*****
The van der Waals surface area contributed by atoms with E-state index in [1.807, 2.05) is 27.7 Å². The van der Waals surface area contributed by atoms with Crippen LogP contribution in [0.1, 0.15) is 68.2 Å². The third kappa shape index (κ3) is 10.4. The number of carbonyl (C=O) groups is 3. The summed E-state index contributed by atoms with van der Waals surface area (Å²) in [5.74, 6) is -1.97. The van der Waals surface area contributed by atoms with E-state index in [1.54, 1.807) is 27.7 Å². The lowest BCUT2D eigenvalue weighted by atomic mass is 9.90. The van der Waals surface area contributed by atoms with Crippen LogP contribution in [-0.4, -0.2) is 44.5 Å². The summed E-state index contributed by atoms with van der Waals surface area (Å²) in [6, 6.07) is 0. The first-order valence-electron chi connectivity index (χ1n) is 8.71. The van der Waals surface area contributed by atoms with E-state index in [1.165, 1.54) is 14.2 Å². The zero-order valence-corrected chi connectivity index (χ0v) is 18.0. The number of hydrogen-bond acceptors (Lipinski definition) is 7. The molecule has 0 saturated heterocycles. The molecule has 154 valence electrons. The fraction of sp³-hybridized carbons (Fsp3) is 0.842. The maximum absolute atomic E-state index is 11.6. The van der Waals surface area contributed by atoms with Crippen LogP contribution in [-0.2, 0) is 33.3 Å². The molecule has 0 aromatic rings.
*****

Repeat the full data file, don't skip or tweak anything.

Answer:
The van der Waals surface area contributed by atoms with E-state index in [1.807, 2.05) is 27.7 Å². The van der Waals surface area contributed by atoms with Crippen LogP contribution in [0.1, 0.15) is 68.2 Å². The third kappa shape index (κ3) is 10.4. The number of carbonyl (C=O) groups is 3. The summed E-state index contributed by atoms with van der Waals surface area (Å²) in [5.74, 6) is -1.97. The van der Waals surface area contributed by atoms with E-state index in [1.54, 1.807) is 27.7 Å². The lowest BCUT2D eigenvalue weighted by atomic mass is 9.90. The van der Waals surface area contributed by atoms with Crippen LogP contribution in [-0.4, -0.2) is 44.5 Å². The summed E-state index contributed by atoms with van der Waals surface area (Å²) in [6, 6.07) is 0. The first-order valence-electron chi connectivity index (χ1n) is 8.71. The van der Waals surface area contributed by atoms with E-state index in [1.165, 1.54) is 14.2 Å². The zero-order valence-corrected chi connectivity index (χ0v) is 18.0. The number of hydrogen-bond acceptors (Lipinski definition) is 7. The molecule has 0 saturated heterocycles. The molecule has 154 valence electrons. The fraction of sp³-hybridized carbons (Fsp3) is 0.842. The maximum absolute atomic E-state index is 11.6. The van der Waals surface area contributed by atoms with Crippen LogP contribution in [-0.2, 0) is 33.3 Å². The molecule has 0 aromatic rings.